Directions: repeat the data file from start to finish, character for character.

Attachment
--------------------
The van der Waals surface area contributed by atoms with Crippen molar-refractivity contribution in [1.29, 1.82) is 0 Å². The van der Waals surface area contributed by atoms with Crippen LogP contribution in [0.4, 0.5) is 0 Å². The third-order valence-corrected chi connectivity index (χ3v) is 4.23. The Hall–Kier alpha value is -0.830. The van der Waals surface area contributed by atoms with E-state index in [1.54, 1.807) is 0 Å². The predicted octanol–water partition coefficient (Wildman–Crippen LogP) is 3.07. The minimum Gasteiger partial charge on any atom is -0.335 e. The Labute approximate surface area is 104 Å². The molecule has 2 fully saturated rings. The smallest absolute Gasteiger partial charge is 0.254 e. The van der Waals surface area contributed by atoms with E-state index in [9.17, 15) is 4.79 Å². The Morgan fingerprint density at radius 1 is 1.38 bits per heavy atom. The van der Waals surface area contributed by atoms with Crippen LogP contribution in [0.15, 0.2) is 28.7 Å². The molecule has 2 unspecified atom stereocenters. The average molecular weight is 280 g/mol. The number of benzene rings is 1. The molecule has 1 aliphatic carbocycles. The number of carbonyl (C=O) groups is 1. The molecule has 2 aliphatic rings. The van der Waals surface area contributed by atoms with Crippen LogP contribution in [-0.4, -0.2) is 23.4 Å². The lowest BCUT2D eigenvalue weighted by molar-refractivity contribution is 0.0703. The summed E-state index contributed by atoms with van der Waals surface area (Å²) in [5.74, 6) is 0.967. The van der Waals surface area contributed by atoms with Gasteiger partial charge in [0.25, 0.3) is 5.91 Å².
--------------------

The van der Waals surface area contributed by atoms with Crippen molar-refractivity contribution in [1.29, 1.82) is 0 Å². The van der Waals surface area contributed by atoms with Crippen LogP contribution in [0.4, 0.5) is 0 Å². The third-order valence-corrected chi connectivity index (χ3v) is 4.23. The Hall–Kier alpha value is -0.830. The van der Waals surface area contributed by atoms with E-state index in [1.54, 1.807) is 0 Å². The predicted octanol–water partition coefficient (Wildman–Crippen LogP) is 3.07. The minimum Gasteiger partial charge on any atom is -0.335 e. The Labute approximate surface area is 104 Å². The molecule has 2 fully saturated rings. The smallest absolute Gasteiger partial charge is 0.254 e. The van der Waals surface area contributed by atoms with E-state index in [9.17, 15) is 4.79 Å². The Morgan fingerprint density at radius 1 is 1.38 bits per heavy atom. The van der Waals surface area contributed by atoms with Crippen LogP contribution in [0.15, 0.2) is 28.7 Å². The molecule has 2 unspecified atom stereocenters. The average molecular weight is 280 g/mol. The number of benzene rings is 1. The molecule has 1 aliphatic carbocycles. The number of carbonyl (C=O) groups is 1. The molecule has 2 aliphatic rings. The van der Waals surface area contributed by atoms with Crippen LogP contribution in [-0.4, -0.2) is 23.4 Å². The lowest BCUT2D eigenvalue weighted by molar-refractivity contribution is 0.0703. The summed E-state index contributed by atoms with van der Waals surface area (Å²) in [5.74, 6) is 0.967. The van der Waals surface area contributed by atoms with Gasteiger partial charge in [0.25, 0.3) is 5.91 Å².